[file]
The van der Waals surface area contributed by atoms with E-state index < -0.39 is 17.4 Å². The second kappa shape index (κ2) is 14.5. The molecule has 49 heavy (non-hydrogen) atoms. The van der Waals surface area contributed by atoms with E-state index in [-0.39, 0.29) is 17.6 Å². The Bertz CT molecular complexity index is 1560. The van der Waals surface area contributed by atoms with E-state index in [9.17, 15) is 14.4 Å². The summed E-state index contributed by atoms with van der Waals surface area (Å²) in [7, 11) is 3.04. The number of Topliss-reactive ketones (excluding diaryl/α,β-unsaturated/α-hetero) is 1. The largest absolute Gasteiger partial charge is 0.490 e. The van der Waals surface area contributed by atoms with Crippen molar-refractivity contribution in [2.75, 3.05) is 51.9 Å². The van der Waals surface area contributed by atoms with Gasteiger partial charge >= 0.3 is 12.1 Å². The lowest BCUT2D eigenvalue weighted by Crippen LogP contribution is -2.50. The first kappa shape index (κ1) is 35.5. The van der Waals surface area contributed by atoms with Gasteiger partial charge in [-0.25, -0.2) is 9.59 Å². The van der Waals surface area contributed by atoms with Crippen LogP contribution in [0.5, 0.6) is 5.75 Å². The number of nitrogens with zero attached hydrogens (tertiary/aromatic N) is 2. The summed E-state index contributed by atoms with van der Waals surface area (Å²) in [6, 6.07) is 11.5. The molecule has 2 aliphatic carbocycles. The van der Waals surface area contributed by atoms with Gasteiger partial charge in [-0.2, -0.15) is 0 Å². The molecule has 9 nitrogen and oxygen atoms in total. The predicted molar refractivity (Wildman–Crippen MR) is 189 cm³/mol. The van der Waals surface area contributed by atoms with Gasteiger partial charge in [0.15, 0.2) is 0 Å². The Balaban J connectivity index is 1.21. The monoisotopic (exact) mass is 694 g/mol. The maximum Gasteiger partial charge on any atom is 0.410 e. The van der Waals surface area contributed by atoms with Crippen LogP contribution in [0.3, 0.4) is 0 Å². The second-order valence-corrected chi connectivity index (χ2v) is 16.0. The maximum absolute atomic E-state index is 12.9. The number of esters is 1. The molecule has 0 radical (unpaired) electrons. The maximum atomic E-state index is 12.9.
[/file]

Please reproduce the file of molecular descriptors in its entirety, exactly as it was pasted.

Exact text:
The van der Waals surface area contributed by atoms with E-state index < -0.39 is 17.4 Å². The second kappa shape index (κ2) is 14.5. The molecule has 49 heavy (non-hydrogen) atoms. The van der Waals surface area contributed by atoms with E-state index in [-0.39, 0.29) is 17.6 Å². The Bertz CT molecular complexity index is 1560. The van der Waals surface area contributed by atoms with E-state index in [9.17, 15) is 14.4 Å². The summed E-state index contributed by atoms with van der Waals surface area (Å²) in [7, 11) is 3.04. The number of Topliss-reactive ketones (excluding diaryl/α,β-unsaturated/α-hetero) is 1. The largest absolute Gasteiger partial charge is 0.490 e. The van der Waals surface area contributed by atoms with Crippen molar-refractivity contribution in [2.75, 3.05) is 51.9 Å². The van der Waals surface area contributed by atoms with Gasteiger partial charge >= 0.3 is 12.1 Å². The lowest BCUT2D eigenvalue weighted by Crippen LogP contribution is -2.50. The first kappa shape index (κ1) is 35.5. The van der Waals surface area contributed by atoms with Gasteiger partial charge in [-0.25, -0.2) is 9.59 Å². The van der Waals surface area contributed by atoms with Crippen LogP contribution in [0.5, 0.6) is 5.75 Å². The number of nitrogens with zero attached hydrogens (tertiary/aromatic N) is 2. The summed E-state index contributed by atoms with van der Waals surface area (Å²) in [6, 6.07) is 11.5. The molecule has 2 aliphatic carbocycles. The van der Waals surface area contributed by atoms with Gasteiger partial charge in [-0.2, -0.15) is 0 Å². The molecule has 9 nitrogen and oxygen atoms in total. The predicted molar refractivity (Wildman–Crippen MR) is 189 cm³/mol. The van der Waals surface area contributed by atoms with Gasteiger partial charge in [0.15, 0.2) is 0 Å². The Balaban J connectivity index is 1.21. The monoisotopic (exact) mass is 694 g/mol. The maximum Gasteiger partial charge on any atom is 0.410 e. The van der Waals surface area contributed by atoms with Crippen LogP contribution in [0.3, 0.4) is 0 Å². The second-order valence-corrected chi connectivity index (χ2v) is 16.0. The maximum absolute atomic E-state index is 12.9. The number of esters is 1. The molecule has 0 radical (unpaired) electrons. The maximum atomic E-state index is 12.9.